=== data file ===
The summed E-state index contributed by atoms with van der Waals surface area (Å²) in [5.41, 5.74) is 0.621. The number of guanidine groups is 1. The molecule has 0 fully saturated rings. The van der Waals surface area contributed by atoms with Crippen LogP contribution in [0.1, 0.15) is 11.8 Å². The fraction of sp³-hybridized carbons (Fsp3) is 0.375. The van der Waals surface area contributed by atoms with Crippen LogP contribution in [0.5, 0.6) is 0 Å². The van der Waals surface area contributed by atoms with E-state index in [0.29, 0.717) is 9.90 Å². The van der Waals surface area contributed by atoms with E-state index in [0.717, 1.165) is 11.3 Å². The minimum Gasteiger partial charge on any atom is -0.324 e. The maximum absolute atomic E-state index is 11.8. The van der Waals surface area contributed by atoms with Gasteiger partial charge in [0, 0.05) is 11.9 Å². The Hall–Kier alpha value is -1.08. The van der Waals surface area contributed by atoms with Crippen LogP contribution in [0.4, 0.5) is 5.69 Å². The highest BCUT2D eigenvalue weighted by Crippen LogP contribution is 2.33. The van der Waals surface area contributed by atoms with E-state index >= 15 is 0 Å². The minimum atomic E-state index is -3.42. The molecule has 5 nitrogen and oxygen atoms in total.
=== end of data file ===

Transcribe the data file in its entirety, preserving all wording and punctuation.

The summed E-state index contributed by atoms with van der Waals surface area (Å²) in [5.41, 5.74) is 0.621. The number of guanidine groups is 1. The molecule has 0 fully saturated rings. The van der Waals surface area contributed by atoms with Crippen LogP contribution in [0.1, 0.15) is 11.8 Å². The fraction of sp³-hybridized carbons (Fsp3) is 0.375. The van der Waals surface area contributed by atoms with Crippen LogP contribution in [0.5, 0.6) is 0 Å². The van der Waals surface area contributed by atoms with E-state index in [0.29, 0.717) is 9.90 Å². The van der Waals surface area contributed by atoms with E-state index in [0.717, 1.165) is 11.3 Å². The minimum Gasteiger partial charge on any atom is -0.324 e. The maximum absolute atomic E-state index is 11.8. The van der Waals surface area contributed by atoms with Gasteiger partial charge in [0, 0.05) is 11.9 Å². The Hall–Kier alpha value is -1.08. The van der Waals surface area contributed by atoms with Crippen LogP contribution in [0.4, 0.5) is 5.69 Å². The highest BCUT2D eigenvalue weighted by Crippen LogP contribution is 2.33. The van der Waals surface area contributed by atoms with E-state index >= 15 is 0 Å². The minimum atomic E-state index is -3.42. The molecule has 5 nitrogen and oxygen atoms in total.